When Was the Last Time an Author Graced the Cover of a Novel? Probably never.

There’s a reason why novelists don’t put their photos on the cover of their books the same way the latest hip-hop stars pose on theirs.

Let’s face it: novelists hide in dark quiet corners, hunched over a screen, tapping out nerdy words for hours on end. Novelists have disheveled hair, four-eyed faces, pale skin,  rounded-waistlines and a host of other descriptions never seen on the cover of Vogue without spending hours in the Photoshop chop-shop. Novelists don’t spend a lot of time at the gym, but you might find them sitting for hours under a tree, looking at the pattern of ant columns while waiting for the perfect murder clue to make itself obvious so it can be plopped into the latest plot. (How can that ant carry that leaf on its back? Ah-ha! New superhero idea!) Novelists create words of grittiness and glamour, of fantastical realms and hard-truth real-life. They wipe away image and pretentiousness to delve into the heart of the matter–the uncovered motive, the sheer nakedness of belief which leads to any manner of sordid tales. Novelists eat too much, sleep too little, drink too much, exercise too little. (Unless you’re referring to exercising their brain. They would be Olympic champs if that was a sport.)

So is it any wonder that novelists don’t grace the cover of their books. How many people would buy a book with a pale, bespectacled visage sitting on a bench under a tree?  (I’m sure we’d have a goofy smile on our face, too!)

Novelists are meant for small, blurry mug-shots on the back cover of their paperbacks. Nothing more.

Pop stars, however, were made for album covers. Literally. Photoshopped faces and slim bodies with parts hanging out all over are the requisite requirement of album covers. Image is king.

But isn’t image king for novels, too?

Absolutely! And that’s why authors don’t grace the cover!

Unless, that is, if it’s a non-fictional title and the personality, not the story, is driving the sales. That’s when the celebrity chefs and TV personalities plop their images on the cover of their books and ride to the top-sellers list based on their other profession.

But for the novelist, who would dare think that their coffee-fueled or hungover eyes would ever elicit a sale?


So keep looking for those stock images, authors. We’re destined for the back cover or the obscure blog post.

And you know what? That’s just fine with me.

A Cover for My New Play

I’m very close to publishing my new play, “The Secrets of the Magic Pool.” As I’m whittling down the script, whipping it into shape for my script workshop this weekend, I realized I needed to start putting together a cover for the play. mm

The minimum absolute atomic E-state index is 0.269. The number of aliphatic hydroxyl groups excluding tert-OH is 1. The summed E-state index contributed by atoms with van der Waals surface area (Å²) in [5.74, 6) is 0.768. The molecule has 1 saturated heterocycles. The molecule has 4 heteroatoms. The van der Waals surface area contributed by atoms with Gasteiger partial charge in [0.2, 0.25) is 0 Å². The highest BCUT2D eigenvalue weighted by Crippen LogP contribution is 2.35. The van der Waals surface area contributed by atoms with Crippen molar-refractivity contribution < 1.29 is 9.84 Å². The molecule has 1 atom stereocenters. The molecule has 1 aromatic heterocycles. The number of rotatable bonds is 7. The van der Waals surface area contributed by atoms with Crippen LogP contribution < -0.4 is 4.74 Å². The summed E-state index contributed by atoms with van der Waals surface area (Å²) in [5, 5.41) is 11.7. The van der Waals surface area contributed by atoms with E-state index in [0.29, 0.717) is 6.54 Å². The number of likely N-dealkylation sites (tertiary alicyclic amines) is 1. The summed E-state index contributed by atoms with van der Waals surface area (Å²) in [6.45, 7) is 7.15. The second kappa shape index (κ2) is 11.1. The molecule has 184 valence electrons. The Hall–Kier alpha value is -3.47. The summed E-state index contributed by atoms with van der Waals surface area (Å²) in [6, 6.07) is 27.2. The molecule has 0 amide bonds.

Play covers tend to be simple, and I didn’t want to go all out with this one, so I decided to go ahead and design it myself. I first thought of a blank cover. I’ve seen plenty of plays which have standard boring covers. But I wanted to have some sort of image on the cover. As I was walking to my classroom today, I saw this tree, which I pass daily, and I decided to take a photo of it with my phone.

2015-10-12 14.28.28

Then I plopped it in photoshop and it came out as this.

Pageflex Persona [document: PRS0000030_00034]



Not bad. Simple, just the way I like it.  I played around with it some more and I put a design underneath which actually looks better when seeing the full front and back layout.

Pageflex Persona [document: PRS0000030_00034]

But I got a cover, I have a script, and it will soon be workshop tested. Based on what comes out of that, I’ll be publishing my first, full-length play in about 4 years.

There are Book Covers in a Library

I was sitting in the library with young artist Joyce Lee. She has been tasked with creating the cover artwork and design for my next novel The Recluse Storyteller. I had given her five different images to work with even though it was clear in my mind which one would be on the cover. When she showed me the mock-up of my first image, I thought that it was OK, but I knew right there and then that I didn’t want that to be the cover of my book. It just didn’t feel right – perhaps a little boring – at no fault of the artist – she did what I asked her to do.

Then she showed me a second mock-up from another image. I liked it a lot. It was this crazy picture of a person looking over a balcony with a man lying knocked out on the pavement below. Definitely an interesting image and I could see that being the cover of the book.

But then she flashed the third image on the screen, and it was obviously the right one. The design was so simple, yet had such a strong focal point that just drew me in. I asked a couple other people in the library which they thought was the most stunning. It was unanimous. I have my cover, and I’m very excited about it. Now she is working on fonts and layout.

When we started talking about the back cover for the print version, we mentioned how we would like to see what others have done to tie in the front and back covers of their books. I immediately did a Google search trying to find book cover layouts, when all of the sudden it hit me.

“We are in a library!”

Sometimes things are so obvious that you become oblivious to them.

And so here is the earth-shattering item I was reminded of today: There are book covers in a library.